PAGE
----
"Wait!" She stepped away from her hiding place, startling the small group. Ignoring the annoyed look the huntsman gave her, she continued, "Please, don't be alarmed. There's nothing to fear from us. Would you share our fire and bread tonight?"

"Thank you for your generous offer, but we must be on our way," the old man said, smiling a little. It seemed as Snow's appearance had released some of their apprehension. Their eyes, before so anxious, now rested on her curious and appraising. However, it had the opposite effect on the huntsman, whose hands gripped the hilts of his weapons, and whose whole stance was now tense and ready for violence. That didn't escape the travelers´ notice.

"Huntsman, I see we both carry something we'd hate to lose," the woman carrying the babe said. "If you are travelling to the north, you should know that the roads are not safe there. Duke Hammond's castle has been burnt and his people are dead or scattered."

"How?" It was the huntsman who spoke, for Snow's words were trapped inside her, held prisoner by the sudden and swift anguish.

"No one seems to know for sure. Some say there was a traitor, who opened the gates to queen's men and started the fire. Some say the guards all fell asleep and the soldiers took them by surprise," the woman said.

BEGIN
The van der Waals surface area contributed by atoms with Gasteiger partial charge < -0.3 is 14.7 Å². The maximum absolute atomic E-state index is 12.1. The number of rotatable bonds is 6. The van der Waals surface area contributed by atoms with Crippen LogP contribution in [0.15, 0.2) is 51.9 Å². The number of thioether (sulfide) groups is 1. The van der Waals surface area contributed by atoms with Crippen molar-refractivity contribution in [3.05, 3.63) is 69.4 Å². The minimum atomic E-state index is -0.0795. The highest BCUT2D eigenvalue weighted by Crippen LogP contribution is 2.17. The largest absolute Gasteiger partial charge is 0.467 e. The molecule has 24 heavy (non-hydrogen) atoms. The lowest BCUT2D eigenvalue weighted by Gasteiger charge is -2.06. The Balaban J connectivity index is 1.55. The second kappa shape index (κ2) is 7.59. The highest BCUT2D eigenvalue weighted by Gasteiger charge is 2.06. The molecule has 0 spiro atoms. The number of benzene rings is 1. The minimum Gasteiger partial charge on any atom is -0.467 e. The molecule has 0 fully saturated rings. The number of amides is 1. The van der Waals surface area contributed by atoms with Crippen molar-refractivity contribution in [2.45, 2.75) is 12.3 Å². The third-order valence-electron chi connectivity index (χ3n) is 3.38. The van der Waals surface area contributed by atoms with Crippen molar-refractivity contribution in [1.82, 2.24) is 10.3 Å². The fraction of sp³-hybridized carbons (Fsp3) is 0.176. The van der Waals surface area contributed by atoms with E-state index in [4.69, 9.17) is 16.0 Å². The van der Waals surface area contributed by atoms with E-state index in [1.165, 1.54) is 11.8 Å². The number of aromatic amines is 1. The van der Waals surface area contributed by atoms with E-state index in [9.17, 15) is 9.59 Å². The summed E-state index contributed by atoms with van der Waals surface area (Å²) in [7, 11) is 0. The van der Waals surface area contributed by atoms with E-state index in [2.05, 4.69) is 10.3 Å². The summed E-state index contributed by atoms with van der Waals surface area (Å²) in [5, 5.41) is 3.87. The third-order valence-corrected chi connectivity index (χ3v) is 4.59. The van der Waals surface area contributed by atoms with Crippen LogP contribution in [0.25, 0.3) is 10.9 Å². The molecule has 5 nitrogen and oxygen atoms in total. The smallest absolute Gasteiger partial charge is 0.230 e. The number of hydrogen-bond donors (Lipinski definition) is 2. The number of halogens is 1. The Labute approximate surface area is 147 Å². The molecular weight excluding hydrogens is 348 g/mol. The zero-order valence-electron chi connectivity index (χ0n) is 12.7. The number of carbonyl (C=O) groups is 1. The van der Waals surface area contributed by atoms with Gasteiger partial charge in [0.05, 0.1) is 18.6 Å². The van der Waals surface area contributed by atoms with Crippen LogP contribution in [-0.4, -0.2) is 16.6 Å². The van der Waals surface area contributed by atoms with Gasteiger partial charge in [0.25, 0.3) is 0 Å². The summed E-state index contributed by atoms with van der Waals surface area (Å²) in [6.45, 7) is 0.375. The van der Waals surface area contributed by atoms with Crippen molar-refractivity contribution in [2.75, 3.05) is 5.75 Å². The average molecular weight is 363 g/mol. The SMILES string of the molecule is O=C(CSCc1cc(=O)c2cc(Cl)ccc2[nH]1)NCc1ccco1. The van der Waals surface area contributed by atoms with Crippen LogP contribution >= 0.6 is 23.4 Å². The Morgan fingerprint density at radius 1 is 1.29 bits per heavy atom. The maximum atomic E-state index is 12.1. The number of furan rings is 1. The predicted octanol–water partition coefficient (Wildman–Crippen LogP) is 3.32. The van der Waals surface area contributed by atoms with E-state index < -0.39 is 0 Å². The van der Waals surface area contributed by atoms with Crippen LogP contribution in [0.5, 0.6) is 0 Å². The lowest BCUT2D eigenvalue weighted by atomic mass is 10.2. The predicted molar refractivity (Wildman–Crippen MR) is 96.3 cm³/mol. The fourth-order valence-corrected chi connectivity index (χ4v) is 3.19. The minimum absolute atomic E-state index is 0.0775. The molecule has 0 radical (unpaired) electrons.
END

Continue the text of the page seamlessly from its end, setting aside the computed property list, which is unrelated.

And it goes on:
"There's talk of ravens circling the castle by hundreds, and the fire spreading unnaturally fast and hot," the old man told in a hushed voice. "They say the Duke was killed, tortured to death."

"What about William, Duke's son?" She finally got the words out of her, not wanting to hear, but needing to know.

"His fate is unknown," the woman said. "Maybe he managed to escape, maybe he was not there when it happened…Maybe he was the one who opened the gates."

"No, he –" Snow was ready to vehemently deny the accusation, but the huntsman interrupted her, saying, "Thank you for the news." His tone was courteous, but he was still clearly dismissing them.

The old man inclined his head again and without further farewell they started to continue their journey. She watched as they struggled among the rugged terrain, until finally they had disappeared from view. She felt strangely numb.

"I told you to stay out of sight," the huntsman said, clearly frustrated and angry.

"They wouldn't – couldn't do us any harm." Except it seemed their words had unintentionally turned her world around.

"No harm? What if in the next village they tell tales about a dark haired beauty travelling the woods with a huntsman?" She had no answer for him. He stood for a moment watching her intently, and then turned away, his eyes assessing their surroundings. "We have to keep moving. There are still a couple of hours left before dark."